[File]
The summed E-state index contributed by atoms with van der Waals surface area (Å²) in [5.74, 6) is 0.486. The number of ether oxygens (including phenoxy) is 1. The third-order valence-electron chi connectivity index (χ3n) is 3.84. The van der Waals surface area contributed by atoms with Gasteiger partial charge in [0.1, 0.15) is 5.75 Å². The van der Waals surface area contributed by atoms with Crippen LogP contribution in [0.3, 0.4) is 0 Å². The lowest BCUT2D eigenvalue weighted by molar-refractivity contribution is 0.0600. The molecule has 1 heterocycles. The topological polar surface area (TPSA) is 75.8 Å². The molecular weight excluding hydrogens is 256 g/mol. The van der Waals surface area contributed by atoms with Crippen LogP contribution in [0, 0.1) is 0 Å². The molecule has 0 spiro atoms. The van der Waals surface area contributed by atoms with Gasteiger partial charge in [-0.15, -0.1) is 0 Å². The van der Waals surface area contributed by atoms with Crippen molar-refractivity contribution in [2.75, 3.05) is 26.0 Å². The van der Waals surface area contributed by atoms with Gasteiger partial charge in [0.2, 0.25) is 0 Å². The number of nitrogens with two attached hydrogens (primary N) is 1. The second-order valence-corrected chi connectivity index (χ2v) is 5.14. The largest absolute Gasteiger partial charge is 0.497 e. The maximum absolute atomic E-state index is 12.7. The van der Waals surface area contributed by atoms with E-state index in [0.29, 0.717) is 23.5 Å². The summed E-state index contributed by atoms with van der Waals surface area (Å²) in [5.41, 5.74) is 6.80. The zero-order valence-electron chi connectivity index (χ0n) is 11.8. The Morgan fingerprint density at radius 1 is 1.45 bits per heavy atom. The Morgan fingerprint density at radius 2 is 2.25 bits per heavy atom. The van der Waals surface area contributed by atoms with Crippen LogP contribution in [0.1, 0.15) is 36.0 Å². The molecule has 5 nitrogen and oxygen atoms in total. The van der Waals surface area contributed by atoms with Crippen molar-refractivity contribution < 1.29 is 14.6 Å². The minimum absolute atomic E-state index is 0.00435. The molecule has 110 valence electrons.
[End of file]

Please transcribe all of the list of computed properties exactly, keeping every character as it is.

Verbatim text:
The summed E-state index contributed by atoms with van der Waals surface area (Å²) in [5.74, 6) is 0.486. The number of ether oxygens (including phenoxy) is 1. The third-order valence-electron chi connectivity index (χ3n) is 3.84. The van der Waals surface area contributed by atoms with Gasteiger partial charge in [0.1, 0.15) is 5.75 Å². The van der Waals surface area contributed by atoms with Crippen LogP contribution in [0.3, 0.4) is 0 Å². The lowest BCUT2D eigenvalue weighted by molar-refractivity contribution is 0.0600. The molecule has 1 heterocycles. The topological polar surface area (TPSA) is 75.8 Å². The molecular weight excluding hydrogens is 256 g/mol. The van der Waals surface area contributed by atoms with Crippen LogP contribution in [0, 0.1) is 0 Å². The molecule has 0 spiro atoms. The van der Waals surface area contributed by atoms with Gasteiger partial charge in [-0.15, -0.1) is 0 Å². The van der Waals surface area contributed by atoms with Crippen molar-refractivity contribution in [2.75, 3.05) is 26.0 Å². The van der Waals surface area contributed by atoms with Gasteiger partial charge in [0.2, 0.25) is 0 Å². The number of nitrogens with two attached hydrogens (primary N) is 1. The second-order valence-corrected chi connectivity index (χ2v) is 5.14. The largest absolute Gasteiger partial charge is 0.497 e. The maximum absolute atomic E-state index is 12.7. The van der Waals surface area contributed by atoms with E-state index in [0.29, 0.717) is 23.5 Å². The summed E-state index contributed by atoms with van der Waals surface area (Å²) in [5.41, 5.74) is 6.80. The zero-order valence-electron chi connectivity index (χ0n) is 11.8. The Morgan fingerprint density at radius 1 is 1.45 bits per heavy atom. The Morgan fingerprint density at radius 2 is 2.25 bits per heavy atom. The van der Waals surface area contributed by atoms with Crippen LogP contribution in [0.1, 0.15) is 36.0 Å². The molecule has 5 nitrogen and oxygen atoms in total. The van der Waals surface area contributed by atoms with Crippen molar-refractivity contribution < 1.29 is 14.6 Å². The minimum absolute atomic E-state index is 0.00435. The molecule has 110 valence electrons.